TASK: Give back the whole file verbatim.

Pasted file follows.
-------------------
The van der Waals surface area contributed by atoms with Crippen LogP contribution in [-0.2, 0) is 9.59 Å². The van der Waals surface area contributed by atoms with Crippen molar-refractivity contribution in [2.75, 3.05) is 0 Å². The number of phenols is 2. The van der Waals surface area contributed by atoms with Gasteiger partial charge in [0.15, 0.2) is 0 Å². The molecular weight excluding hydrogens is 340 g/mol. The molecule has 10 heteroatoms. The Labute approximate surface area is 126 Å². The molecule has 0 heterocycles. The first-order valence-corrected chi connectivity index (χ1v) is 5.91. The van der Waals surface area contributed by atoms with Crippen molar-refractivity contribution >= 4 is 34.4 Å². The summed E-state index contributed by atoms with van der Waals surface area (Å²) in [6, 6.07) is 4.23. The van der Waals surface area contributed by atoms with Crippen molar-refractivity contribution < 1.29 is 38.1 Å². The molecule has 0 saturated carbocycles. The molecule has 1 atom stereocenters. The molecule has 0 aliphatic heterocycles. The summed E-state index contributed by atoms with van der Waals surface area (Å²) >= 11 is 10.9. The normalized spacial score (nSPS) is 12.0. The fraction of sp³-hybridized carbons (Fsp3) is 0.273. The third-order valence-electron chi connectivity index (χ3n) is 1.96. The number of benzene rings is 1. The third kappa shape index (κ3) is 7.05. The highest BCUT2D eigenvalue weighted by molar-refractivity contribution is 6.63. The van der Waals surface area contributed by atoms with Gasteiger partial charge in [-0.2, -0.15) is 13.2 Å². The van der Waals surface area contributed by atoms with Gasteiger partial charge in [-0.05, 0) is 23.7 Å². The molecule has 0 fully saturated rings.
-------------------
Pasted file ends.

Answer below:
The van der Waals surface area contributed by atoms with Crippen LogP contribution in [-0.2, 0) is 9.59 Å². The van der Waals surface area contributed by atoms with Crippen molar-refractivity contribution in [2.75, 3.05) is 0 Å². The number of phenols is 2. The van der Waals surface area contributed by atoms with Gasteiger partial charge in [0.15, 0.2) is 0 Å². The molecular weight excluding hydrogens is 340 g/mol. The molecule has 10 heteroatoms. The Labute approximate surface area is 126 Å². The molecule has 0 heterocycles. The first-order valence-corrected chi connectivity index (χ1v) is 5.91. The van der Waals surface area contributed by atoms with Crippen molar-refractivity contribution >= 4 is 34.4 Å². The summed E-state index contributed by atoms with van der Waals surface area (Å²) in [6, 6.07) is 4.23. The van der Waals surface area contributed by atoms with Crippen molar-refractivity contribution < 1.29 is 38.1 Å². The molecule has 0 saturated carbocycles. The molecule has 1 atom stereocenters. The molecule has 0 aliphatic heterocycles. The summed E-state index contributed by atoms with van der Waals surface area (Å²) >= 11 is 10.9. The normalized spacial score (nSPS) is 12.0. The fraction of sp³-hybridized carbons (Fsp3) is 0.273. The third-order valence-electron chi connectivity index (χ3n) is 1.96. The number of benzene rings is 1. The third kappa shape index (κ3) is 7.05. The highest BCUT2D eigenvalue weighted by molar-refractivity contribution is 6.63. The van der Waals surface area contributed by atoms with Gasteiger partial charge in [-0.2, -0.15) is 13.2 Å². The van der Waals surface area contributed by atoms with Gasteiger partial charge in [-0.05, 0) is 23.7 Å². The molecule has 0 fully saturated rings.